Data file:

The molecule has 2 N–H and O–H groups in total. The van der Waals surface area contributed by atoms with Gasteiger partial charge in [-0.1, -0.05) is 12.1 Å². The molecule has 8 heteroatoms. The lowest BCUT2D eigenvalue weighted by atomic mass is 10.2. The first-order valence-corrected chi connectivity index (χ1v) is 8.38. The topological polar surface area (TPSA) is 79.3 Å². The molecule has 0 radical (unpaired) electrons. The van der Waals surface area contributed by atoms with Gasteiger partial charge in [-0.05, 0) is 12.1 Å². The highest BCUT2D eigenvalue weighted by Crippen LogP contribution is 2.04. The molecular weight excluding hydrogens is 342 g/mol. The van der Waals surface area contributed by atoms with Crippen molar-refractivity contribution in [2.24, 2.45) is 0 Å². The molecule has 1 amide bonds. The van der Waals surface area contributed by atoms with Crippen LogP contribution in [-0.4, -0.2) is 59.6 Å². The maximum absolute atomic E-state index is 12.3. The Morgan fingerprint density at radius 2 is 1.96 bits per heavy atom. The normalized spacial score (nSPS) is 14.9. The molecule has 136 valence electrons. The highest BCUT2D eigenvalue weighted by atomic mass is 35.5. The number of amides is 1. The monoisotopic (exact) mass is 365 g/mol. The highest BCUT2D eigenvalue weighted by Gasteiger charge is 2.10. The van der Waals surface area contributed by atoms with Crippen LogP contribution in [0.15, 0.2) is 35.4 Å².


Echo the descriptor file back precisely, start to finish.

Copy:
The molecule has 2 N–H and O–H groups in total. The van der Waals surface area contributed by atoms with Gasteiger partial charge in [-0.1, -0.05) is 12.1 Å². The molecule has 8 heteroatoms. The lowest BCUT2D eigenvalue weighted by atomic mass is 10.2. The first-order valence-corrected chi connectivity index (χ1v) is 8.38. The topological polar surface area (TPSA) is 79.3 Å². The molecule has 0 radical (unpaired) electrons. The van der Waals surface area contributed by atoms with Gasteiger partial charge in [-0.05, 0) is 12.1 Å². The highest BCUT2D eigenvalue weighted by Crippen LogP contribution is 2.04. The molecular weight excluding hydrogens is 342 g/mol. The van der Waals surface area contributed by atoms with Crippen molar-refractivity contribution in [2.24, 2.45) is 0 Å². The molecule has 1 amide bonds. The van der Waals surface area contributed by atoms with Crippen LogP contribution in [-0.4, -0.2) is 59.6 Å². The maximum absolute atomic E-state index is 12.3. The Morgan fingerprint density at radius 2 is 1.96 bits per heavy atom. The normalized spacial score (nSPS) is 14.9. The molecule has 136 valence electrons. The highest BCUT2D eigenvalue weighted by atomic mass is 35.5. The number of amides is 1. The monoisotopic (exact) mass is 365 g/mol. The highest BCUT2D eigenvalue weighted by Gasteiger charge is 2.10. The van der Waals surface area contributed by atoms with Crippen LogP contribution in [0.15, 0.2) is 35.4 Å².